Ormat Secures $42 million for Geothermal Power Plant in Guatemala

lake-atitlan-volcanoLeading geothermal technology and project developer Ormat Technologies has secured an agreement with TCW Global Project Fund II that will provide the company with up to $42 million to refinance its investment in the 20-megawatt Lake Amatitlan geothermal power plant in Guatemala.

Ormat originally financed the project from its own coffers. The May 21 closing of the Note Purchase Agreement and payment of the proceeds to Ormat’s Guatemalan Ortitlan Limitada subsidiary replenishes those outlays while providing the TCW fund with a regularly recurring flow of interest income and repayment of the original principal. The note is scheduled to mature on June 15, 2016.

“Guatemala in general, and the Amatitlan resource in particular, have potential for additional geothermal energy production. The terms of the financing that we have secured are typical non-recourse project finance, but enable us to proceed with the development of Phase II expansion of the project in coordination with TCW once we determine that the resource can support it,” Ormat CEO Dita Bronicki commented in a news release.

As previously reported here on GWIR, the plant was commissioned in 2004 and is expected to produce clean, renewable power for 20 years, resulting in some 83,000 less metric tons of carbon dioxide emissions that would have otherwise fouled Guatemala’s air, land and waters if fossil fuel power had been used.

An additional well that may be able to boost the plant’s output to its full 20 MW design spec is currently being evaluated. It may eventually be scaled up to as much as 50 MW, electricity that’s being sold to the Institutio Nacional de Electrificatio, the Guatemalan electric utility, as per the terms of a long term power purchase agreement.

Andrew Burger
Andrew Burger
A product of the New York City public school system, Andrew Burger went on to study geology at the University of Colorado, Boulder, work in the wholesale money and capital markets for a major Japanese bank and earn an MBA in finance.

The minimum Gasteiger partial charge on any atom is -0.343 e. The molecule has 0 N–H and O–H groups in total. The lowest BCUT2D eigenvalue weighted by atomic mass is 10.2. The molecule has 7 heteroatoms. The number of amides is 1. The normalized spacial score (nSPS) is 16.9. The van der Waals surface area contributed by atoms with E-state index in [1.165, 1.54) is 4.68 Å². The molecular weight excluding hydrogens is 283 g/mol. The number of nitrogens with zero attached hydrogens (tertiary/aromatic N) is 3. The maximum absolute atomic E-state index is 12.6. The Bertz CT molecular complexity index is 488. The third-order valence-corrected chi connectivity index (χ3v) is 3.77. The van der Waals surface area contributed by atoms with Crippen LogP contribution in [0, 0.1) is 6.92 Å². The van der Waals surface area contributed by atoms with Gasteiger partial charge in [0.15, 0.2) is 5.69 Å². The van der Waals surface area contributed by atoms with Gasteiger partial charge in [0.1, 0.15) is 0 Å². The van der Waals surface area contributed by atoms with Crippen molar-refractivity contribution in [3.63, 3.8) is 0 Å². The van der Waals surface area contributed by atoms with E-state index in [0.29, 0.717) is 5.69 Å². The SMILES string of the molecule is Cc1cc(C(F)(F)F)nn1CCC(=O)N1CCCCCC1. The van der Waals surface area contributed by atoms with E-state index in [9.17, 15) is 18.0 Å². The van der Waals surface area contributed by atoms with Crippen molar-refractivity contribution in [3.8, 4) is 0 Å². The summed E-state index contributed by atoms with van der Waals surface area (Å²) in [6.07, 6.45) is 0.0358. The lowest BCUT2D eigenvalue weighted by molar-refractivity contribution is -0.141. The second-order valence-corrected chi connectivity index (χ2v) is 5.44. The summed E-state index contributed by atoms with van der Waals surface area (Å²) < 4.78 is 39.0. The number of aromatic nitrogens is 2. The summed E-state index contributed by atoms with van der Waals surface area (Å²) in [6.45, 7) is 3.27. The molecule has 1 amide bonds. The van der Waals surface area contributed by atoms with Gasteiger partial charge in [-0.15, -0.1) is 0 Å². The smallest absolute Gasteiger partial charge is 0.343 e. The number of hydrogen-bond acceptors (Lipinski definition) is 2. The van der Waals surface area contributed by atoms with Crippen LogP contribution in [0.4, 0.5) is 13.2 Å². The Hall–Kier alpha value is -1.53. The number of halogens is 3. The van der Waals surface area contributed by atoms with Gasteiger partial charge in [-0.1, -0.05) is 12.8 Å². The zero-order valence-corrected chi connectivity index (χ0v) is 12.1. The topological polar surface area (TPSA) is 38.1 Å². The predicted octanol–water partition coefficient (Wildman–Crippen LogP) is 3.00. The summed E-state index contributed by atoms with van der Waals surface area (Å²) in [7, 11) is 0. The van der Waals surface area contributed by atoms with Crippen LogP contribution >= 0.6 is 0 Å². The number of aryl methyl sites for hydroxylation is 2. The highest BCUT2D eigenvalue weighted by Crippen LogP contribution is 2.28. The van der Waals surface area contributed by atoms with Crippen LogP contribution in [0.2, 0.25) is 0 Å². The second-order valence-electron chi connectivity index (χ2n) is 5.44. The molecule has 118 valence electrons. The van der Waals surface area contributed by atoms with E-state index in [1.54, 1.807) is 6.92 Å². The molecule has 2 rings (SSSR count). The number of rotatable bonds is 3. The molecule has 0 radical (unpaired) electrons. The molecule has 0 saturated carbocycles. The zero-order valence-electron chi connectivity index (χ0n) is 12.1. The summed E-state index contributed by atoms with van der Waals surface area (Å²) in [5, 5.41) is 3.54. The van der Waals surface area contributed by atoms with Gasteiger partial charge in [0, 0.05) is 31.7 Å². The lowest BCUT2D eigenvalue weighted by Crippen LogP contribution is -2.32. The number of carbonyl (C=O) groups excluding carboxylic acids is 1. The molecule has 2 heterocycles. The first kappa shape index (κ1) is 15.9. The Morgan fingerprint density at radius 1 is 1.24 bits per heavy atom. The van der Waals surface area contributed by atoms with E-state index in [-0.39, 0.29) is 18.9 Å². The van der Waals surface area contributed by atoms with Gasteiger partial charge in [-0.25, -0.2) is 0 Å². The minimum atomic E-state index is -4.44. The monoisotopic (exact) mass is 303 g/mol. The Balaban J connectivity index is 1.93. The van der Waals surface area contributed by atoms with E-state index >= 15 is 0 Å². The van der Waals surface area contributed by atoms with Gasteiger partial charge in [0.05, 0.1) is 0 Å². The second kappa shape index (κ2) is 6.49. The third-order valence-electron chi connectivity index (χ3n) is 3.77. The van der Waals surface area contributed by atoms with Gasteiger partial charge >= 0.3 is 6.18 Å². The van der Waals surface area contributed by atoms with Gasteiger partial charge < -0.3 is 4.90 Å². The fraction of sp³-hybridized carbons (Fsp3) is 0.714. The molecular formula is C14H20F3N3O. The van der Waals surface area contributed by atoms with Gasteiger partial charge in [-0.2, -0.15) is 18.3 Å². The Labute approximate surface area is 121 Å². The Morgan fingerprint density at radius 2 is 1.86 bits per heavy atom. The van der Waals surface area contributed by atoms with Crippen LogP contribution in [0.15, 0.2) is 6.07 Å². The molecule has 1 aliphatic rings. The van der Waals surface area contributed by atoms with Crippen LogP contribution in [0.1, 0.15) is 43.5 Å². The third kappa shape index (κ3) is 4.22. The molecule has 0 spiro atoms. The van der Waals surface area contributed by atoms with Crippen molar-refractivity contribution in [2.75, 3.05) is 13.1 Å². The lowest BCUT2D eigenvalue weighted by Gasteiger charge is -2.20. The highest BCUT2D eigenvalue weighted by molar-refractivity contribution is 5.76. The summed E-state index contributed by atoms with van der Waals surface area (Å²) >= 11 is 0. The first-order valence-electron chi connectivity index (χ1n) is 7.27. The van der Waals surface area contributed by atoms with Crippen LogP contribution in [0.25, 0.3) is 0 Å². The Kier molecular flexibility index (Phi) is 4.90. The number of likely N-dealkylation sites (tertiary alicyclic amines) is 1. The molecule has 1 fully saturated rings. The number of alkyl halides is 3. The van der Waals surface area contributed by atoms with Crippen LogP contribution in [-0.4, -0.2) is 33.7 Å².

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  1. This article makes it sound like the political reality surrounding this project is all completely above board and that there are no negatives. What about mentioning that a significant number of the indigenous people in the area are against this project. Also, if I am not mistaken, this is a World Heritage Site. Just because a project is not fossil fuel does not mean that it is good. As of this moment, the local opposition is growing and becoming more organized. Without including the local population into the decision making process, this is just another paternalistic, corporatist, for profit venture, no matter how “green” it might be. Also disturbing is the statement that, ” As previously reported here on GWIR, the plant was commissioned in 2004 and is expected to produce clean, renewable power for 20 years.” 20 years seems like a very short lifespan for this much technological intrusion. The aesthetic values of this project do not seem to have been considered. I understand the reality of global warming. This is one project that on the surface seems a no-brainer. But that’s the problem. If you would like I can put you in contact with someone who has an understanding of the position against.


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